Wednesday, 9 January 2013
Winter's Bone - Daniel Woodrell
Some years ago, when George Bush Senior was President of America, I remember seeing a news item of a train journey through the Appalacian Mountains giving out sweets and presents around Christmas-time. I thought then that surely, surely, there could not be that kind of poverty in the USA? On reading this book, that thought came back to me.
A short book, full of beautiful sentences, about an ugly subject. And don't bother if you only like light reading, or love stories, or travel adventure; this is a heavy subject. Ree Dolly, a teenage girl responsible since the disappearance of her Pa for two small brothers and a mentally ill mother, has to prove that her father is dead or the house will be repossessed. Given that there is nothing on the floor, only tinned spaghetti in the larder and that she has only a long dead grandmother's winter coat to keep out the cold, you can see where this is going. There is love, but it's certainly not love of extended family, and travel only involves driving unmade country roads in the Ozark Hills of Missouri (mostly at night) looking for clues. Violent? yes, in part. Drugs? well, most of the extended family are hooked on the kind of drugs that Pa had a reputation for making.
Ree's father is a drug chef. That's how he makes his money despite the fact that their land is covered in old, huge trees that would make them a fortune if they cleared and sold some. Can't be done. A great grandfather said the trees were always to stay, so the drugs are cooked, and Pa has already served one long stint in jail. As the story opens, he has left home and promises to be back real soon. When the local sheriff tells Ree that her father put up the house and land as a bond (like bail in the UK) when recently arrested, her heart hits her boots. For there is nothing she can do to raise the kind of money needed to pay that bond if her father does not turn up on the required day for a court appearance. Who will look after Ma, and the two boys? And gone too is her dream about leaving all of this poverty behind and joining the army, where you get paid to follow orders, they give you clothes to wear and food in your belly.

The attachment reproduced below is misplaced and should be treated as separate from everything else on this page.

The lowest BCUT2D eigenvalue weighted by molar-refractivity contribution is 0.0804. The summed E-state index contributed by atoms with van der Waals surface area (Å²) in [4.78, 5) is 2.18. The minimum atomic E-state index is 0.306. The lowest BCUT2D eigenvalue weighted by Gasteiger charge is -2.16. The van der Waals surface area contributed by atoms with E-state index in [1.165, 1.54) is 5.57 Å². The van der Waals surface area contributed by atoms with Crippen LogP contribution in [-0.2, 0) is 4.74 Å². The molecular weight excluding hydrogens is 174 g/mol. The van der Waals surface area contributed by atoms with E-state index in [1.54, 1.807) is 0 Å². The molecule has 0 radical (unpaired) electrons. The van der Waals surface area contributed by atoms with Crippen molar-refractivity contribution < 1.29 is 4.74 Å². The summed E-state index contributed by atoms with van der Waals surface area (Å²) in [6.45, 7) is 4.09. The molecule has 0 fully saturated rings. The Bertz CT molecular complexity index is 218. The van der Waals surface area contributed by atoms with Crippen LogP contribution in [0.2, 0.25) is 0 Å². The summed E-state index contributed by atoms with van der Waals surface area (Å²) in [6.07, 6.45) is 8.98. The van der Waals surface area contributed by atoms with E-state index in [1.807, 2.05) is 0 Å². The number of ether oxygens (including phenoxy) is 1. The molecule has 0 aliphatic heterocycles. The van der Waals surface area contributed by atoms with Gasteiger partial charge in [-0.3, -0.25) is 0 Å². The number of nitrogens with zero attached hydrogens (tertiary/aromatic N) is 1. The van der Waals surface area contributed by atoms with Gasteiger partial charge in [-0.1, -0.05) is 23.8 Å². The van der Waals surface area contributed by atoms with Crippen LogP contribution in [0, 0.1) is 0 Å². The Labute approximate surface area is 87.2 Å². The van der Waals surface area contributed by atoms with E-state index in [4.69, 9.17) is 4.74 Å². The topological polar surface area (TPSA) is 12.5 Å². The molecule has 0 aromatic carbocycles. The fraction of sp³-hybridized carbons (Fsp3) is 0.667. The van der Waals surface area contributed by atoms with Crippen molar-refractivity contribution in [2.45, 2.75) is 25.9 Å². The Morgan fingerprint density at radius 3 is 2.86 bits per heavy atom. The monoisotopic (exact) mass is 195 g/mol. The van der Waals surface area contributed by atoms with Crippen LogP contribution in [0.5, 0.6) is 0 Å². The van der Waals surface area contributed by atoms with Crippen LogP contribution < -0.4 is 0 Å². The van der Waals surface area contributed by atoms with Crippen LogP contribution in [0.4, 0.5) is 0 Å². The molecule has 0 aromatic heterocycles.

Ree needs to find Pa, and quickly. Everyone she talks to is either related to, or at permanent war with, her side of the family, but whoever she talks to, she's warned off. With her friend Gail, the mother of a new baby at the wheel of an elderly pick-up truck, she drives the locality, talking and seeking the truth.
It's very black indeed. It's violent, you can feel the poverty, you can smell it, but you are rooting for Ree all the time. Daniel Woodrell is a wordsmith and no mistake. He makes you feel it all, the good and the bad, so wonderfully descriptive is his writing. How is it that this is the first of his books I have come across? Come on, let's get him better read!